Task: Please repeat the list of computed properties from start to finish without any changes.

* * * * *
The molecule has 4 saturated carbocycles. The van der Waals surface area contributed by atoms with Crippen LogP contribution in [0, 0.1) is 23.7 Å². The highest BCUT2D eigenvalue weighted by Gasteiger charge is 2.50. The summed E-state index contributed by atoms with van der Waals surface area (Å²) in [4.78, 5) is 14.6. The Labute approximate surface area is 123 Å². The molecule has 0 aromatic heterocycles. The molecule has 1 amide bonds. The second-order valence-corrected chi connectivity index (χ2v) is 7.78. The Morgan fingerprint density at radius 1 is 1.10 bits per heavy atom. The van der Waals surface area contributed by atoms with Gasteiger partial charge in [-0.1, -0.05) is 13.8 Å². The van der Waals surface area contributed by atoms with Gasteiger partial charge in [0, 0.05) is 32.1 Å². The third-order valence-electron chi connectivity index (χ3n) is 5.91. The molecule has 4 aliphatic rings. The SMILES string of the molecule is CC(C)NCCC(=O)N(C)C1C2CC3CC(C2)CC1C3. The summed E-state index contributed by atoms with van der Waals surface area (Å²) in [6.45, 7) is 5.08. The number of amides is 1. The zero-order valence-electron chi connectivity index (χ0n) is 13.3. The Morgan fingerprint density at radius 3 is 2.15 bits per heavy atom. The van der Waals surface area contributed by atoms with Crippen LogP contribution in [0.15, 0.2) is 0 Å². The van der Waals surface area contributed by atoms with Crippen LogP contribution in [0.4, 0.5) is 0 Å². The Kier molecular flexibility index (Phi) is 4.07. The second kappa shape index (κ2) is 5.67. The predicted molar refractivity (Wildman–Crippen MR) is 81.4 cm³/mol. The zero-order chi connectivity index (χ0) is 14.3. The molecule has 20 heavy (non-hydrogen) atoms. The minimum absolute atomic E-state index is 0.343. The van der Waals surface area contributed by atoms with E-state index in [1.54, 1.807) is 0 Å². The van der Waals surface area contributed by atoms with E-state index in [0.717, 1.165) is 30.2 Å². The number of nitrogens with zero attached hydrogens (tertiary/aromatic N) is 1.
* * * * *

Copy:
The molecule has 4 saturated carbocycles. The van der Waals surface area contributed by atoms with Crippen LogP contribution in [0, 0.1) is 23.7 Å². The highest BCUT2D eigenvalue weighted by Gasteiger charge is 2.50. The summed E-state index contributed by atoms with van der Waals surface area (Å²) in [4.78, 5) is 14.6. The Labute approximate surface area is 123 Å². The molecule has 0 aromatic heterocycles. The molecule has 1 amide bonds. The second-order valence-corrected chi connectivity index (χ2v) is 7.78. The Morgan fingerprint density at radius 1 is 1.10 bits per heavy atom. The van der Waals surface area contributed by atoms with Gasteiger partial charge in [-0.1, -0.05) is 13.8 Å². The van der Waals surface area contributed by atoms with Gasteiger partial charge in [0, 0.05) is 32.1 Å². The third-order valence-electron chi connectivity index (χ3n) is 5.91. The molecule has 4 aliphatic rings. The SMILES string of the molecule is CC(C)NCCC(=O)N(C)C1C2CC3CC(C2)CC1C3. The summed E-state index contributed by atoms with van der Waals surface area (Å²) in [6.45, 7) is 5.08. The number of amides is 1. The zero-order valence-electron chi connectivity index (χ0n) is 13.3. The Morgan fingerprint density at radius 3 is 2.15 bits per heavy atom. The van der Waals surface area contributed by atoms with Crippen LogP contribution in [0.15, 0.2) is 0 Å². The van der Waals surface area contributed by atoms with Crippen LogP contribution in [0.4, 0.5) is 0 Å². The Kier molecular flexibility index (Phi) is 4.07. The second kappa shape index (κ2) is 5.67. The predicted molar refractivity (Wildman–Crippen MR) is 81.4 cm³/mol. The zero-order chi connectivity index (χ0) is 14.3. The molecule has 20 heavy (non-hydrogen) atoms. The minimum absolute atomic E-state index is 0.343. The van der Waals surface area contributed by atoms with E-state index in [1.54, 1.807) is 0 Å². The van der Waals surface area contributed by atoms with E-state index in [0.717, 1.165) is 30.2 Å². The number of nitrogens with zero attached hydrogens (tertiary/aromatic N) is 1.